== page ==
Dare to believe! (a sermon on John 11 – the raising of Lazarus)

“So from that day on they planned to put him to death.”
(John 11:53)

If you don’t recognise this verse, it’s taken from the end of the eleventh chapter of the Gospel according to St John, where the ‘they’ who planned to put someone to death were the ‘Scribes and the Pharisees’ (the religious leaders of first century Palestine) and the person who they planned to put to death was, of course, Jesus!

The verse comes at the conclusion of one of the most remarkable stories ever told about Jesus – namely, the story of Jesus’ raising of His dead friend, Lazarus!

Lazarus is raised from the dead! It’s like a scene out of one of those mummy movies where a corpse, bound in bandages comes staggering out of his tomb, with children screaming and women fainting! I think Steven Spielberg could have a lot of fun with the tomb scene in ‘Lazarus, the movie’. What would be harder, I suspect, is this epilogue, where the clergy gather to plot to kill Jesus in the aftermath of His miracle.

It’s hard to believe that Jesus’ great gift of life could result in His death. Mind you, I appreciate that for many people, what’s hard to believe in this reading, is not so much the ending of the story, but the whole thing! It all seems a bit unbelievable..

I can understand why people might struggle with this story. Dead people coming back to life is not a part of our experience. We might wish things like this happened. Indeed, anybody who has lost someone they truly loved has wished a million times that they would come back. It just never seems to happen. And there is another good reason for thinking that the story of Lazarus’ comeback might not be an exact account of the original event. It’s the fact that this story, as we have it in the Gospel of John, was written down a long time after the events described actually took place!

That’s the scholarly consensus anyway. Most scholars agree that the Gospel of John was the last of the four great accounts of the life of Jesus to have been written. Mark’s gospel was probably the first –written within twenty-something years of the events described, whereas John is thought not to have been written until the beginning of the second century – seventy or more years after the event described!

Over seventy years, memories fade and stories get embellished. This would explain too why John’s gospel stores are so long as compared to those in the other gospels.

If you compare, for example, the Gospel of Mark (which, as I say, is thought to have been the first Gospel written) the stories there are short and sharp. Jesus almost seems to be on speed as He moves from town to town, healing dozens of persons in one spot, then immediately jumping into a boat, landing somewhere else, healing more people, driving out demons and doing some teaching – all in a day’s work!

The stories in John are long – very long – in comparison:

  • the story of Jesus’ dialogue with Nicodemus (John 3)
  • the woman at the well (John 4)
  • Jesus’ healing of the man born blind (John 9)
  • And now this story of the raising of Lazarus (John 11)

Could it be that these yarns were originally stories of relatively unspectacular events that, over time, became increasingly embellished and so evolved into tales of the miraculous and extraordinary!

You may be familiar with the game of ‘Chinese Whispers’ (apparently also known as ‘Russian Scandal’, though I don’t like the Western Imperialist overtones of either title so I’ll just refer to the game as ‘Whispers’). In Whispers, you have a circle of people who pass on a message. The first person whispers the message to the second, who whispers it to the third, and so on, and by the time the message gets all the way around the circle, the final version invariably bears little resemblance to the original!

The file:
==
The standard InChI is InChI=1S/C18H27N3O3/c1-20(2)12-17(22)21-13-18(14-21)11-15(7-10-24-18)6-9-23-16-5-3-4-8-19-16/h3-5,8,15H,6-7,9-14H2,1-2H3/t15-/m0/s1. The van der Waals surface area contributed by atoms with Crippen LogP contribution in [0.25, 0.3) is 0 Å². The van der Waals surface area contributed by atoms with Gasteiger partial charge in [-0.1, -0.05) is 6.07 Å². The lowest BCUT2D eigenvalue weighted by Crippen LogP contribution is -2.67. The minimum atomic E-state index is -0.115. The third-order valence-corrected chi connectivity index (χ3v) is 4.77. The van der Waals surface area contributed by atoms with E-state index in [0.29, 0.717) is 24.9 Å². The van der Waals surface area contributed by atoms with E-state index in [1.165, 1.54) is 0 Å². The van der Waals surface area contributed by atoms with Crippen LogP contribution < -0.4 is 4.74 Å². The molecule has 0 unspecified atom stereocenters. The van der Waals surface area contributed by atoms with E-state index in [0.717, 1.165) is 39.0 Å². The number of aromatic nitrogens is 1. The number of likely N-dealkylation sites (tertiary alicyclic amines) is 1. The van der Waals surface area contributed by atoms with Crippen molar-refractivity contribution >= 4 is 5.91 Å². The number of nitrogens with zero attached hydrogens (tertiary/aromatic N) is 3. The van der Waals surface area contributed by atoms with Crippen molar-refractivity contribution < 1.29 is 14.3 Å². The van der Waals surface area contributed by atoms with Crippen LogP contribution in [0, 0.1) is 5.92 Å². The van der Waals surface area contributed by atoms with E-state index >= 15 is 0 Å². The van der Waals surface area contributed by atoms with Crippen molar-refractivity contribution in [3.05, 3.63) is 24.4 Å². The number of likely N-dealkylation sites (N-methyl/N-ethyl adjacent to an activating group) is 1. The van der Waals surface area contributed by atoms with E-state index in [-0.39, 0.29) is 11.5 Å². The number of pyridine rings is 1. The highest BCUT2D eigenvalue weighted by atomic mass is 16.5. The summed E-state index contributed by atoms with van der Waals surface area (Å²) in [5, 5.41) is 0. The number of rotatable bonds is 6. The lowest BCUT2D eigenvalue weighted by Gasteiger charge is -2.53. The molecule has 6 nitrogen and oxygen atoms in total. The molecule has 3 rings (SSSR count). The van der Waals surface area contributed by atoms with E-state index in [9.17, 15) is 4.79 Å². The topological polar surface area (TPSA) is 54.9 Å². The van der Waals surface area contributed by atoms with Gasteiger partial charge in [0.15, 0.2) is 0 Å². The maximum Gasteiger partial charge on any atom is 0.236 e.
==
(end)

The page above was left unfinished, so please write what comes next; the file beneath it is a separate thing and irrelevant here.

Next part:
Was the story of the raising of Lazarus (along with other stories in John’s Gospel) like that? Was it perhaps initially a story about Lazarus catching a cold, and when he saw Jesus he suddenly got better? After all, how could a story that took place seventy years before it was written down really bear much resemblance to what originally happened? That just doesn’t sound plausible!

And it doesn’t sound plausible if the transmission of the Gospel stories worked like Whispers, and yet that’s not how it worked. For one thing, the early Christians didn’t whisper their story. The proclaimed it very loudly, for all to hear!  Even more importantly, the game of Whispers only works because the people who are doing the whispering are telling an unfamiliar story. No one player knows the story before it’s whispered to them. It’s not their story, and so they are likely to forget lots of details.

This was not the case in the transmission of the Gospel stories. The Gospel stories were performed, regularly and loudly, and I imagine they were regularly performed by the very characters who appeared in the stories!

I’m sure that Lazarus himself would have retold his story often to the church in Bethany. I imagine Mary and Martha would have too – standing up and giving a dramatic, blow-by-blow account of everything that happened on that fateful day.

The people who were featured in these stories were the same people who went on to retell their stories, and John himself was said to have lived to a great age (the only disciple who wasn’t martyred) which is presumably why nobody felt there was any need to write these things down until after he was gone.

I’ve been letting my imagination play with this idea for a while, wondering what it would have been like to have been a part of one of those early Christian communities where there was no Gospel reading, but rather a Gospel performance – a dramatic retelling of one of the stories of Jesus, retold by someone who was part of the original event! I think it would have been fantastic – almost as good as having been there yourself!

Of course, I don’t want to discount the possibility that the retelling of a story could lead to that story being embellished over time, but the opposite is often also true. That is, it’s often not until a story has shared around quite a few times that all the facts come to light and the full story is made known!

I think of the saga of my friend, Morde Vanunu – the man exposed Israel’s stockpile of nuclear weapons hidden under the Negev desert! When Morde’s photographs of the Dimona nuclear reactor were first published in 1986, and when he was then suddenly kidnapped and shipped back to Israel, I remember the stories that were first published about him – stories about him being a sophisticated spy, on the one hand, and others about him being a treacherous criminal who was selling out his country for money! Over time though, as the different players in the drama were able to make their contributions to the larger story, the greater truth started to emerge!